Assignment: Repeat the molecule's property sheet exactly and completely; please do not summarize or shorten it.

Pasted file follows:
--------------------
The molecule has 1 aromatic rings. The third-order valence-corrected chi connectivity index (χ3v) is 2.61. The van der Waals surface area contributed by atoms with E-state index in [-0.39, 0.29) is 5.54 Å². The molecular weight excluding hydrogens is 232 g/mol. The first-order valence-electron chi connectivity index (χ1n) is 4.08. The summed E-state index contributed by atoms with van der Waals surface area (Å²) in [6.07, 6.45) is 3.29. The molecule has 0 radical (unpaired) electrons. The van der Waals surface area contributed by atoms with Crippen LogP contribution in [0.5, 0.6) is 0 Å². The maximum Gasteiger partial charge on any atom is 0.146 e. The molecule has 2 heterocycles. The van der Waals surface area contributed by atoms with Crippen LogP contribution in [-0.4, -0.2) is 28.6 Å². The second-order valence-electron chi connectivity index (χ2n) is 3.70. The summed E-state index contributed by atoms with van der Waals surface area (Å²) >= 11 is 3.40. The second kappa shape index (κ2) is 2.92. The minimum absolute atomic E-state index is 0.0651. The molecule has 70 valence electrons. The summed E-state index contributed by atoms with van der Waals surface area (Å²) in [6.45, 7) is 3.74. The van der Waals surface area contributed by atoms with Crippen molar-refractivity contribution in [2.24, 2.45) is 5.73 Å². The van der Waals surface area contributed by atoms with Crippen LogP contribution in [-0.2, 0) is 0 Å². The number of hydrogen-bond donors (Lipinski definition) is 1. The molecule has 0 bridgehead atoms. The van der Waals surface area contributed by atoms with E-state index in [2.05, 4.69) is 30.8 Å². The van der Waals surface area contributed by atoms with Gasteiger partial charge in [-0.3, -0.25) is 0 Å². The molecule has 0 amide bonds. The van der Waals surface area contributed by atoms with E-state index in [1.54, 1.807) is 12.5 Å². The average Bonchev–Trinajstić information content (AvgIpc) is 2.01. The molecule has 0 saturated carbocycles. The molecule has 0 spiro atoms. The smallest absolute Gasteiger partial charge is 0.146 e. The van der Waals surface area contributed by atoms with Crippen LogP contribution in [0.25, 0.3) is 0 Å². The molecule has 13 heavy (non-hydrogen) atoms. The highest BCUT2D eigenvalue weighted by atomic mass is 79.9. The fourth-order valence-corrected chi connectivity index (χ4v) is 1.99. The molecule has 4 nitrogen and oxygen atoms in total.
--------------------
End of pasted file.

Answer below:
The molecule has 1 aromatic rings. The third-order valence-corrected chi connectivity index (χ3v) is 2.61. The van der Waals surface area contributed by atoms with E-state index in [-0.39, 0.29) is 5.54 Å². The molecular weight excluding hydrogens is 232 g/mol. The first-order valence-electron chi connectivity index (χ1n) is 4.08. The summed E-state index contributed by atoms with van der Waals surface area (Å²) in [6.07, 6.45) is 3.29. The molecule has 0 radical (unpaired) electrons. The van der Waals surface area contributed by atoms with Crippen LogP contribution in [0.5, 0.6) is 0 Å². The maximum Gasteiger partial charge on any atom is 0.146 e. The molecule has 2 heterocycles. The van der Waals surface area contributed by atoms with Crippen LogP contribution in [-0.4, -0.2) is 28.6 Å². The second-order valence-electron chi connectivity index (χ2n) is 3.70. The summed E-state index contributed by atoms with van der Waals surface area (Å²) >= 11 is 3.40. The second kappa shape index (κ2) is 2.92. The minimum absolute atomic E-state index is 0.0651. The molecule has 70 valence electrons. The summed E-state index contributed by atoms with van der Waals surface area (Å²) in [6.45, 7) is 3.74. The van der Waals surface area contributed by atoms with Crippen molar-refractivity contribution in [2.24, 2.45) is 5.73 Å². The van der Waals surface area contributed by atoms with Crippen LogP contribution in [-0.2, 0) is 0 Å². The number of hydrogen-bond donors (Lipinski definition) is 1. The molecule has 0 bridgehead atoms. The van der Waals surface area contributed by atoms with E-state index in [2.05, 4.69) is 30.8 Å². The van der Waals surface area contributed by atoms with Gasteiger partial charge in [-0.3, -0.25) is 0 Å². The molecule has 0 amide bonds. The van der Waals surface area contributed by atoms with E-state index in [1.54, 1.807) is 12.5 Å². The average Bonchev–Trinajstić information content (AvgIpc) is 2.01. The molecule has 0 saturated carbocycles. The molecule has 0 spiro atoms. The smallest absolute Gasteiger partial charge is 0.146 e. The van der Waals surface area contributed by atoms with Crippen LogP contribution in [0.25, 0.3) is 0 Å². The molecule has 13 heavy (non-hydrogen) atoms. The highest BCUT2D eigenvalue weighted by atomic mass is 79.9. The fourth-order valence-corrected chi connectivity index (χ4v) is 1.99. The molecule has 4 nitrogen and oxygen atoms in total.